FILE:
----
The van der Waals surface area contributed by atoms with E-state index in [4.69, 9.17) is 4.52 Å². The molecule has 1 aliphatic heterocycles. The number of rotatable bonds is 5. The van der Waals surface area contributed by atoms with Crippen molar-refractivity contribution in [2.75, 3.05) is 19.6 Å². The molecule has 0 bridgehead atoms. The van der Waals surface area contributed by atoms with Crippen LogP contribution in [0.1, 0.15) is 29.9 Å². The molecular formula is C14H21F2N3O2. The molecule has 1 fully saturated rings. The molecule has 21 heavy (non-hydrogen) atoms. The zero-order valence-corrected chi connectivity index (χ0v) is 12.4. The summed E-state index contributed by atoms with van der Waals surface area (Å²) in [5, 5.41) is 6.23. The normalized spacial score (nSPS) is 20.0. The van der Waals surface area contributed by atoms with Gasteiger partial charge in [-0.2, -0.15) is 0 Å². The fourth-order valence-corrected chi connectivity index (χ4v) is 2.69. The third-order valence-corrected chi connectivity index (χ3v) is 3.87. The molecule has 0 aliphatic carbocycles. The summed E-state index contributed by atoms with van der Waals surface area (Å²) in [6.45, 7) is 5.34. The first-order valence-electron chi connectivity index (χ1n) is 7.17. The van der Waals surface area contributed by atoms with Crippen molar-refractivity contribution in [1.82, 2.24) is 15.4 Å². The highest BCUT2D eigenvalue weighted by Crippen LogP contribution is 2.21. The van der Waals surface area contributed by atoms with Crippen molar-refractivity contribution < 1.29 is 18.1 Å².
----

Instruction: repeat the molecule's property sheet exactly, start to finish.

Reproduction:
The van der Waals surface area contributed by atoms with E-state index in [4.69, 9.17) is 4.52 Å². The molecule has 1 aliphatic heterocycles. The number of rotatable bonds is 5. The van der Waals surface area contributed by atoms with Crippen molar-refractivity contribution in [2.75, 3.05) is 19.6 Å². The molecule has 0 bridgehead atoms. The van der Waals surface area contributed by atoms with Crippen LogP contribution in [0.1, 0.15) is 29.9 Å². The molecular formula is C14H21F2N3O2. The molecule has 1 fully saturated rings. The molecule has 21 heavy (non-hydrogen) atoms. The zero-order valence-corrected chi connectivity index (χ0v) is 12.4. The summed E-state index contributed by atoms with van der Waals surface area (Å²) in [5, 5.41) is 6.23. The normalized spacial score (nSPS) is 20.0. The van der Waals surface area contributed by atoms with Gasteiger partial charge in [-0.2, -0.15) is 0 Å². The fourth-order valence-corrected chi connectivity index (χ4v) is 2.69. The third-order valence-corrected chi connectivity index (χ3v) is 3.87. The molecule has 0 aliphatic carbocycles. The summed E-state index contributed by atoms with van der Waals surface area (Å²) in [6.45, 7) is 5.34. The first-order valence-electron chi connectivity index (χ1n) is 7.17. The van der Waals surface area contributed by atoms with Crippen molar-refractivity contribution in [1.82, 2.24) is 15.4 Å². The highest BCUT2D eigenvalue weighted by Crippen LogP contribution is 2.21. The van der Waals surface area contributed by atoms with Crippen molar-refractivity contribution < 1.29 is 18.1 Å².